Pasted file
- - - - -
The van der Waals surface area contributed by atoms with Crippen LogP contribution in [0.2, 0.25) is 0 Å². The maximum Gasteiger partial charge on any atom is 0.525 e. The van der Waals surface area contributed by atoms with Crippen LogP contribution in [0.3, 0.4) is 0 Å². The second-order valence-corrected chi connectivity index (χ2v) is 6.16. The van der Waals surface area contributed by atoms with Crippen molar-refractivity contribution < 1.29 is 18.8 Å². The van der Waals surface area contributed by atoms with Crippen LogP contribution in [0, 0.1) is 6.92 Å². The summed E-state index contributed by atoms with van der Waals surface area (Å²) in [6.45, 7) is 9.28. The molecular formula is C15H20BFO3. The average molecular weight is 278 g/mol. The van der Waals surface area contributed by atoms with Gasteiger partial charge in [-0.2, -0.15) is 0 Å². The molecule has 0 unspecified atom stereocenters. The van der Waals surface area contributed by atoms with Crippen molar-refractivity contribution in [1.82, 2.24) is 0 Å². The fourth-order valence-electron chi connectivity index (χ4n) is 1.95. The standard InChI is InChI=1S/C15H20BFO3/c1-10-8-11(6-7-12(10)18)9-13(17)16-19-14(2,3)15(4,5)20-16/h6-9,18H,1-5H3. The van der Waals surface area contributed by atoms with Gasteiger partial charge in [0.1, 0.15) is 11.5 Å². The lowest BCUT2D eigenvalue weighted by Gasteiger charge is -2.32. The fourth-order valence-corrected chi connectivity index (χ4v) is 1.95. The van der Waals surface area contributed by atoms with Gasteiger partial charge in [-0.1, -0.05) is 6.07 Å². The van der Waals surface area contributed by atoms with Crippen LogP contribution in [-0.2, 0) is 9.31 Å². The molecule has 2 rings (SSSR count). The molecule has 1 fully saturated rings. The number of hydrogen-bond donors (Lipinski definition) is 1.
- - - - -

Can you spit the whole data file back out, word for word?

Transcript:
The van der Waals surface area contributed by atoms with Crippen LogP contribution in [0.2, 0.25) is 0 Å². The maximum Gasteiger partial charge on any atom is 0.525 e. The van der Waals surface area contributed by atoms with Crippen LogP contribution in [0.3, 0.4) is 0 Å². The second-order valence-corrected chi connectivity index (χ2v) is 6.16. The van der Waals surface area contributed by atoms with Crippen molar-refractivity contribution < 1.29 is 18.8 Å². The van der Waals surface area contributed by atoms with Crippen LogP contribution in [0, 0.1) is 6.92 Å². The summed E-state index contributed by atoms with van der Waals surface area (Å²) in [6.45, 7) is 9.28. The molecular formula is C15H20BFO3. The average molecular weight is 278 g/mol. The van der Waals surface area contributed by atoms with Gasteiger partial charge in [-0.2, -0.15) is 0 Å². The molecule has 0 unspecified atom stereocenters. The van der Waals surface area contributed by atoms with Crippen molar-refractivity contribution in [1.82, 2.24) is 0 Å². The fourth-order valence-electron chi connectivity index (χ4n) is 1.95. The standard InChI is InChI=1S/C15H20BFO3/c1-10-8-11(6-7-12(10)18)9-13(17)16-19-14(2,3)15(4,5)20-16/h6-9,18H,1-5H3. The van der Waals surface area contributed by atoms with Gasteiger partial charge in [0.1, 0.15) is 11.5 Å². The lowest BCUT2D eigenvalue weighted by Gasteiger charge is -2.32. The fourth-order valence-corrected chi connectivity index (χ4v) is 1.95. The van der Waals surface area contributed by atoms with Gasteiger partial charge in [-0.1, -0.05) is 6.07 Å². The van der Waals surface area contributed by atoms with Crippen LogP contribution in [-0.2, 0) is 9.31 Å². The molecule has 2 rings (SSSR count). The molecule has 1 fully saturated rings. The number of hydrogen-bond donors (Lipinski definition) is 1.